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Oil Camp Creek

Oil Camp Creek
Oil Camp Creek
Dan Goodwin

Within the Mountain Bridge Wilderness Area, there are three major “gorges,” deep valleys surrounded by steep mountain slopes. Down below Caesar’s Head, Matthews Creek cuts an imposing swath. On the other side of US 276, in the Jones Gap part of the MBWA, everyone is familiar with the trails around the Middle Saluda River drainage.

But, there is a third gorge, lesser known with few trails and, as you might expect, fewer visitors. This smaller sister to the other two gorges is, nonetheless, impressive and beautiful.

Oil Camp Creek runs parallel to the Middle Saluda just one mountain ridge away. Saddled between Little Pinnacle Mountain and Campbell Mountain, the creek runs about 2 ½ miles from headwaters near the top of Caesar’s Head until it exits MBWA control in the River Falls valley. Steep ridges tower 1400 feet above the creek on the Little Pinnacle side and 800 feet on the Campbell side.

The name is worthy of explanation. Indians used to hunt bear in these mountains and had a “camp” next to the creek to facilitate cleaning their kill. Bear meat is quite greasy so the creek would frequently have an oily film on the surface, and the Cherokee hunting camp became known as the oil camp.

There are only 3 trails into this part of the Mountain Bridge. Two are long, tough hikes. The other is not well known. The result is few visitors.

First, Pinnacle Pass Trail starts at the Jones Gap State Park headquarters, crosses up Little Pinnacle Mountain and swings around the “nose” before dropping down into the Oil Camp Creek valley. It follows the creek for a little more than a mile before pulling away as the trail moves up toward and across US 276, on its way to meet up with the Naturaland Trail.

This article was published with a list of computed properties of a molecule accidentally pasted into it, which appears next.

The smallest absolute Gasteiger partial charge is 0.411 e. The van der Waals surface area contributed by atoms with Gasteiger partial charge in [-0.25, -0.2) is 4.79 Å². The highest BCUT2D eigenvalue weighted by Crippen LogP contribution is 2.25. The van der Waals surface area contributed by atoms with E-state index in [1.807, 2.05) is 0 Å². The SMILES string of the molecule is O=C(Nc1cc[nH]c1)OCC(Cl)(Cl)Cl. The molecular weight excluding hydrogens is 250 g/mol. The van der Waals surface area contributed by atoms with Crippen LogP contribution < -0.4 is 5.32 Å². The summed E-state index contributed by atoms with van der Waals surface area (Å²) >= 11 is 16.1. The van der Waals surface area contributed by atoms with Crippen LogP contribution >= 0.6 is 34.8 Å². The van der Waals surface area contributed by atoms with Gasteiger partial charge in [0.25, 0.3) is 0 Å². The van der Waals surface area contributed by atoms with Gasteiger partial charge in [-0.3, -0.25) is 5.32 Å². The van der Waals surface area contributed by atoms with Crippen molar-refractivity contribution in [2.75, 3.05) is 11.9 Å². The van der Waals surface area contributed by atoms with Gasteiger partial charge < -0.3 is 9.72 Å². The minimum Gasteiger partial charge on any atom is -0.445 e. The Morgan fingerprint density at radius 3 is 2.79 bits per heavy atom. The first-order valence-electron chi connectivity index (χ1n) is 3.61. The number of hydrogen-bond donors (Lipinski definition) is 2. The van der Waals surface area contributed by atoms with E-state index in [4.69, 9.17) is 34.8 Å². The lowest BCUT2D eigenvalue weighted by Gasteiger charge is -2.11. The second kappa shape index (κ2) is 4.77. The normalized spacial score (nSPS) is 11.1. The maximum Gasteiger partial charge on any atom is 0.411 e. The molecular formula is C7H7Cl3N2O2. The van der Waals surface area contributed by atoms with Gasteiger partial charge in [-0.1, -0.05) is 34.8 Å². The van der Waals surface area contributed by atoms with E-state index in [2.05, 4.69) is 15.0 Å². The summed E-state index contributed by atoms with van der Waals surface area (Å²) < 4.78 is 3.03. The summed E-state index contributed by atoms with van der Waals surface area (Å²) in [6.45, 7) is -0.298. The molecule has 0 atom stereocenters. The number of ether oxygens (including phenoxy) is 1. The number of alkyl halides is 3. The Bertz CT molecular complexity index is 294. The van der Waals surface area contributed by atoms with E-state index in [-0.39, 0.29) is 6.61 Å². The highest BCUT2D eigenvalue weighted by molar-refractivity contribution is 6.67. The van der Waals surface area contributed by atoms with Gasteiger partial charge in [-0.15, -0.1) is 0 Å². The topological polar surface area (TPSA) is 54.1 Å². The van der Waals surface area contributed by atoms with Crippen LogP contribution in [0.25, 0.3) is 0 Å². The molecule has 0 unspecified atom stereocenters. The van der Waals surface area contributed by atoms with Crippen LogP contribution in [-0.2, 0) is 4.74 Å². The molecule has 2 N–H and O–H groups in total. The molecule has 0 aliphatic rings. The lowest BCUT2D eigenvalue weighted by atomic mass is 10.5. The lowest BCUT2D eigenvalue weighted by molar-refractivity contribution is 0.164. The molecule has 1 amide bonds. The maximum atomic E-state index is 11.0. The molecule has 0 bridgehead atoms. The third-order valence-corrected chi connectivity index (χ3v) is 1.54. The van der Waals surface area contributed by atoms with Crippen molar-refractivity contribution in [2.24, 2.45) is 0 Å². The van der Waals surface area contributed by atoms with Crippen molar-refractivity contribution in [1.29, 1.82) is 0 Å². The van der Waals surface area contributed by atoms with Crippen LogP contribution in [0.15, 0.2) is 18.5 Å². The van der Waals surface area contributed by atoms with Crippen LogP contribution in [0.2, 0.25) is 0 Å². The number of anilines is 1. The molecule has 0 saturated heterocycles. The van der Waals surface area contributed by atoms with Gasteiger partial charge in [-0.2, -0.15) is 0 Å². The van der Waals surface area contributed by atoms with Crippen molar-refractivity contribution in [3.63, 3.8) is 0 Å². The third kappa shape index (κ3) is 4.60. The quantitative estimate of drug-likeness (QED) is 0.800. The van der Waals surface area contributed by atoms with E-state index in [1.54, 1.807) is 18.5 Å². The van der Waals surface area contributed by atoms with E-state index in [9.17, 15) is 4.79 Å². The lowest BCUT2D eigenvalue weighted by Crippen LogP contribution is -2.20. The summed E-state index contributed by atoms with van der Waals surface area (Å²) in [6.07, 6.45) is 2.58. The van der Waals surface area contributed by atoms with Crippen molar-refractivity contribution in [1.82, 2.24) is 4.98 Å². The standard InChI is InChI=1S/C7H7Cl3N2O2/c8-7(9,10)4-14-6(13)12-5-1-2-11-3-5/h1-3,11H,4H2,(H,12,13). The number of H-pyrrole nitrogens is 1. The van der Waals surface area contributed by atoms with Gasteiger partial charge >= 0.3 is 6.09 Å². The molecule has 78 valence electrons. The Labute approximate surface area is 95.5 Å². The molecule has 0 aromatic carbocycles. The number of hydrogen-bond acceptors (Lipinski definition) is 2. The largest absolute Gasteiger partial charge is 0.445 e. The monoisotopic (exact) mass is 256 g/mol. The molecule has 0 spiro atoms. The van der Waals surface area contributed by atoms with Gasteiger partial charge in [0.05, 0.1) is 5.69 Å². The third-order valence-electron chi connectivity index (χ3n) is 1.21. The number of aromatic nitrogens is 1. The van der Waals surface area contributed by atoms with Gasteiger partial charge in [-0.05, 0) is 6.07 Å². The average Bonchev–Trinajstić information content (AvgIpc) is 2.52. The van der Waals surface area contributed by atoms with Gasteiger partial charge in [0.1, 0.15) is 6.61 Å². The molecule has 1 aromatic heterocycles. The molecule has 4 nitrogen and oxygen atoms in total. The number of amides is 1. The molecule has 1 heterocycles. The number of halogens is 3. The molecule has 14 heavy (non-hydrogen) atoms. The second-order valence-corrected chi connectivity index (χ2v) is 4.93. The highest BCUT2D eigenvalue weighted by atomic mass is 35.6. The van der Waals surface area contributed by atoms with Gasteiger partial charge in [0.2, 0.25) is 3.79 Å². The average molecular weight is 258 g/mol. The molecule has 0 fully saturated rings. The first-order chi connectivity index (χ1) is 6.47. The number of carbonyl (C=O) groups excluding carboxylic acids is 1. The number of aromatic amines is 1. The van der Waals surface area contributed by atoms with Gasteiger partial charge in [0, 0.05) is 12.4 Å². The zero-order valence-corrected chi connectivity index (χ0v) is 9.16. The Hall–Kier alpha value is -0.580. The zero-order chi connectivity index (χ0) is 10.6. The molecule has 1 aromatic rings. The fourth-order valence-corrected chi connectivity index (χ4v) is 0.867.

Second, the Mountain Bridge Passage Trail starts at the old Camp Spearhead and moves through the Ashmore Heritage Preserve before crossing over Campbell Mountain at the Upper Gap then dropping down to meet the Pinnacle Pass Trail just before that trail begins to pull away from the creek.

Third, there is an access trail head on Oil Camp Creek Road, on the River Falls end. It is a very short, unpaved road to a barricade where the trail begins. This section is an old roadbed complete with stone bridges constructed by the CCC back in the 1930s. This trail joins up with the Pinnacle Pass Trail just as it drops off the side of Little Pinnacle Mountain.

The inclination might be to expect all the water in the creek comes from the right side of US276; however, the “bowl” on the left side of the highway is the initial water source for the creek.

Looking at the topography, the steepness all along the creek’s route provides ample opportunities for waterfalls. There are several along the creek’s path starting with Cliff Rock Falls right on the edge of the “bowl.” Drip Rock Falls also can be found in the “bowl.” Mashbox Falls, along with Misty Falls dominate the headwaters of the creek. Further downstream is Oil Camp Falls, a rare cataract bog. There are numerous other unnamed streams with their own water features along the course of the creek.

Oil Camp Creek is a beautiful, clear stream along its entire run through the MBWA. Regardless of how you access this area, a visit is worth the effort.

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